5 Easy Molasses Substitutes For Baked Beans
You are making your favorite baked beans for the family when you suddenly realize you don’t have molasses.
While you’re determined to continue on making those delicious baked beans, now you need to figure out what to substitute the molasses for so that your family enjoys every morsel of them. So, what do you do now?
Don’t fret There are a few substitutes available that can come in handy in such a situation. Keep reading to find the best substitution for molasses in baked beans that will help you make the most delicious baked beans for the family cookout.
What Is Molasses?
Molasses is famous as a one-of-a-kind ingredient that comes with a distinct flavor. But what exactly is it? Molasses is a byproduct of the sugar manufacturing process.
Firstly, the manufacturers crush sugar beets or sugarcane to extract a liquid. Then, they let it cool down and extract the sugar crystals. The liquid left is known as light molasses. When you boil the liquid even further, it will become thick, dark, and less sweet, resulting in dark molasses.
A third boiling of the liquid produces an extremely bitter, thick, and dark liquid called blackstrap molasses. This is the one I see used a lot in baked bean recipes.
Unsulfured molasses comes from matured sugarcane. It is the one you find most commonly at grocery stores and can be used in your baked beans recipe if you have it. But if you don’t have it or you’re just not a molasses fan, then let’s look at some alternatives.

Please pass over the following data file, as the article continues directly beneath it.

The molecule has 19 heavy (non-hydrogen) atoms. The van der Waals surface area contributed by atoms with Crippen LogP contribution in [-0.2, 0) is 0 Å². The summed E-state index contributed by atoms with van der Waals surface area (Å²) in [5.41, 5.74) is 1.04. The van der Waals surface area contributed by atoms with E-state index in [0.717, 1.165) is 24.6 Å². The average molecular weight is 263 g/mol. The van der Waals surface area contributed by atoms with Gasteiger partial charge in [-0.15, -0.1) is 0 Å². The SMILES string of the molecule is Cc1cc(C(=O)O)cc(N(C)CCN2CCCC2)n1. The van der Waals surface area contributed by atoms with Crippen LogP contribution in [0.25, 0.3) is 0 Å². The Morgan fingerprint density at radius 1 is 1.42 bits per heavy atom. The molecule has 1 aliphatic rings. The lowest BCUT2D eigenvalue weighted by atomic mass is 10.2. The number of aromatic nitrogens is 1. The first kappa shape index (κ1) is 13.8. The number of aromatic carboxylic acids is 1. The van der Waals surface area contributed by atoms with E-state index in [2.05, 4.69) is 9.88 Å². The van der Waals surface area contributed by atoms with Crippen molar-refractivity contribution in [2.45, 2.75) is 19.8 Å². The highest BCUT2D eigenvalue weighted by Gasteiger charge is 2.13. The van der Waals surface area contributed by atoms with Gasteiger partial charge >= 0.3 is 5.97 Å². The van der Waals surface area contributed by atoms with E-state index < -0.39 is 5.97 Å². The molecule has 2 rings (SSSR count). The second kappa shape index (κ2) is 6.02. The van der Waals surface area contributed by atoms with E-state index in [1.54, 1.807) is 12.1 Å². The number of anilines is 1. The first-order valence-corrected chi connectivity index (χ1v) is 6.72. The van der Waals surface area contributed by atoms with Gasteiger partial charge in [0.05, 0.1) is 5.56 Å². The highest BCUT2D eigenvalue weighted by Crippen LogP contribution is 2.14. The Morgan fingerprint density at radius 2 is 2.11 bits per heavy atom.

5 Easily Available Molasses Substitutes For Baked Beans
Despite how essential molasses is for certain recipes like baked beans, there are some alternatives you can use instead. These five substitutes are ones you can add in baked beans instead of molasses:
1. Maple Syrup
Using your favorite pancake and waffle companion, maple syrup is a great alternative to molasses for your baked beans. While you use golden maple syrup for pancakes, it’s best if you look for a darker, more robust syrup for baked beans if you have the choice.
Pure maple syrup adds a complex sweet, and even spicy flavor that might make the baked beans more delicious than before (but results may vary). Giving it such a rich taste, some people even prefer cooking beans with pure maple syrup.
Since maple syrup is thinner than molasses, you have to use it carefully. You can do a 1:1 substitution or even reduce the other liquid ingredients to maintain consistency in the beans.
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2. Brown Sugar
Are you wondering, what can I use in place of molasses in baked beans that isn’t syrup? One of the most easily available options is brown sugar.
It is, in fact, a mix of granulated sugar and molasses already, which makes it an ideal substitute for molasses. Fun fact, manufacturers often process the sugar to the point of granulation and then add the separated molasses back to the yield of brown sugar. Did you know that?
Given that it comes with a similar flavor profile as molasses, brown sugar can be a great alternative for the bake beans recipe.